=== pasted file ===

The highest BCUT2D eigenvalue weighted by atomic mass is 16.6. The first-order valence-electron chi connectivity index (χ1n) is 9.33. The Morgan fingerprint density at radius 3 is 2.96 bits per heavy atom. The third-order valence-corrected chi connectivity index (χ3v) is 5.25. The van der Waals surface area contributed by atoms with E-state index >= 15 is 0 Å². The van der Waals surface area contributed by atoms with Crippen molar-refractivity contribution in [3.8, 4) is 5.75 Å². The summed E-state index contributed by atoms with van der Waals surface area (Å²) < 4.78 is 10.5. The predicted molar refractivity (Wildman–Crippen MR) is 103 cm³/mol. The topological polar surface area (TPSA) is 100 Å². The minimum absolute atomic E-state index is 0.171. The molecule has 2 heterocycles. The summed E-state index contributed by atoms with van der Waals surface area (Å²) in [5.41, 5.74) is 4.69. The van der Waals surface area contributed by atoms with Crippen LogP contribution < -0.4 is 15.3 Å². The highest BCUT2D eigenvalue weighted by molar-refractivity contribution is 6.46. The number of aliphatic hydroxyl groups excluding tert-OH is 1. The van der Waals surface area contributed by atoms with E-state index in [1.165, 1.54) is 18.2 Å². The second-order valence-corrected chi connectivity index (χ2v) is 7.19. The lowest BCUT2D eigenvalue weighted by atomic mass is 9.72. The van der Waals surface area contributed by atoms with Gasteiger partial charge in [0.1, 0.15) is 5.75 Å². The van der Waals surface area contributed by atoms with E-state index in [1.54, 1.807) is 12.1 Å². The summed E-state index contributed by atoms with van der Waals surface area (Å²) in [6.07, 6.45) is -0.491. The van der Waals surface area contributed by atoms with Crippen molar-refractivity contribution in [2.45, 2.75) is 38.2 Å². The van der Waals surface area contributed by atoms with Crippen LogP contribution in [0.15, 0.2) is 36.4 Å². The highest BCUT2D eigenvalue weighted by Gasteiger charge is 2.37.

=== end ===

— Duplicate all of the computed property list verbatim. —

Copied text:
The highest BCUT2D eigenvalue weighted by atomic mass is 16.6. The first-order valence-electron chi connectivity index (χ1n) is 9.33. The Morgan fingerprint density at radius 3 is 2.96 bits per heavy atom. The third-order valence-corrected chi connectivity index (χ3v) is 5.25. The van der Waals surface area contributed by atoms with E-state index >= 15 is 0 Å². The van der Waals surface area contributed by atoms with Crippen molar-refractivity contribution in [3.8, 4) is 5.75 Å². The summed E-state index contributed by atoms with van der Waals surface area (Å²) < 4.78 is 10.5. The predicted molar refractivity (Wildman–Crippen MR) is 103 cm³/mol. The topological polar surface area (TPSA) is 100 Å². The minimum absolute atomic E-state index is 0.171. The molecule has 2 heterocycles. The summed E-state index contributed by atoms with van der Waals surface area (Å²) in [5.41, 5.74) is 4.69. The van der Waals surface area contributed by atoms with Crippen LogP contribution < -0.4 is 15.3 Å². The highest BCUT2D eigenvalue weighted by molar-refractivity contribution is 6.46. The number of aliphatic hydroxyl groups excluding tert-OH is 1. The van der Waals surface area contributed by atoms with E-state index in [1.165, 1.54) is 18.2 Å². The second-order valence-corrected chi connectivity index (χ2v) is 7.19. The lowest BCUT2D eigenvalue weighted by atomic mass is 9.72. The van der Waals surface area contributed by atoms with Gasteiger partial charge in [0.1, 0.15) is 5.75 Å². The van der Waals surface area contributed by atoms with E-state index in [1.54, 1.807) is 12.1 Å². The summed E-state index contributed by atoms with van der Waals surface area (Å²) in [6.07, 6.45) is -0.491. The van der Waals surface area contributed by atoms with Crippen molar-refractivity contribution in [2.45, 2.75) is 38.2 Å². The van der Waals surface area contributed by atoms with Crippen LogP contribution in [0.15, 0.2) is 36.4 Å². The highest BCUT2D eigenvalue weighted by Gasteiger charge is 2.37.